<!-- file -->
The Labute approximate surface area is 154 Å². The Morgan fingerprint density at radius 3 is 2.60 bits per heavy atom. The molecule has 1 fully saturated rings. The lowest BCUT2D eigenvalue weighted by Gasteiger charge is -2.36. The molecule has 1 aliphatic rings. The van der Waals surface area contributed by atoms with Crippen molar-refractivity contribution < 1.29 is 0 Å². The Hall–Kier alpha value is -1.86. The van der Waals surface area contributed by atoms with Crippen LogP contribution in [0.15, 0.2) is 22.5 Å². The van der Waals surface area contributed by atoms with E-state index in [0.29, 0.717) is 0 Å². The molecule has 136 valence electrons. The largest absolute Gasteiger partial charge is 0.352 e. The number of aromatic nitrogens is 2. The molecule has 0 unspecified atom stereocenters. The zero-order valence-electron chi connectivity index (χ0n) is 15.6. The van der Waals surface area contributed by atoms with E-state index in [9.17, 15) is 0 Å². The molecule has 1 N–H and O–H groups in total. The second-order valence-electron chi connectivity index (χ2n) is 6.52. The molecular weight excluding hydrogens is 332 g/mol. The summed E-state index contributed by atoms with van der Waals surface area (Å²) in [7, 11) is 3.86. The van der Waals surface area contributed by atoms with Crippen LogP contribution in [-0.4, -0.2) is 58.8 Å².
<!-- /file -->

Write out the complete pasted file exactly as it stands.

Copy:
The Labute approximate surface area is 154 Å². The Morgan fingerprint density at radius 3 is 2.60 bits per heavy atom. The molecule has 1 fully saturated rings. The lowest BCUT2D eigenvalue weighted by Gasteiger charge is -2.36. The molecule has 1 aliphatic rings. The van der Waals surface area contributed by atoms with Crippen molar-refractivity contribution < 1.29 is 0 Å². The Hall–Kier alpha value is -1.86. The van der Waals surface area contributed by atoms with Crippen LogP contribution in [0.15, 0.2) is 22.5 Å². The van der Waals surface area contributed by atoms with E-state index in [0.29, 0.717) is 0 Å². The molecule has 136 valence electrons. The largest absolute Gasteiger partial charge is 0.352 e. The number of aromatic nitrogens is 2. The molecule has 0 unspecified atom stereocenters. The zero-order valence-electron chi connectivity index (χ0n) is 15.6. The van der Waals surface area contributed by atoms with E-state index in [9.17, 15) is 0 Å². The molecule has 1 N–H and O–H groups in total. The second-order valence-electron chi connectivity index (χ2n) is 6.52. The molecular weight excluding hydrogens is 332 g/mol. The summed E-state index contributed by atoms with van der Waals surface area (Å²) in [7, 11) is 3.86. The van der Waals surface area contributed by atoms with Crippen LogP contribution in [-0.4, -0.2) is 58.8 Å².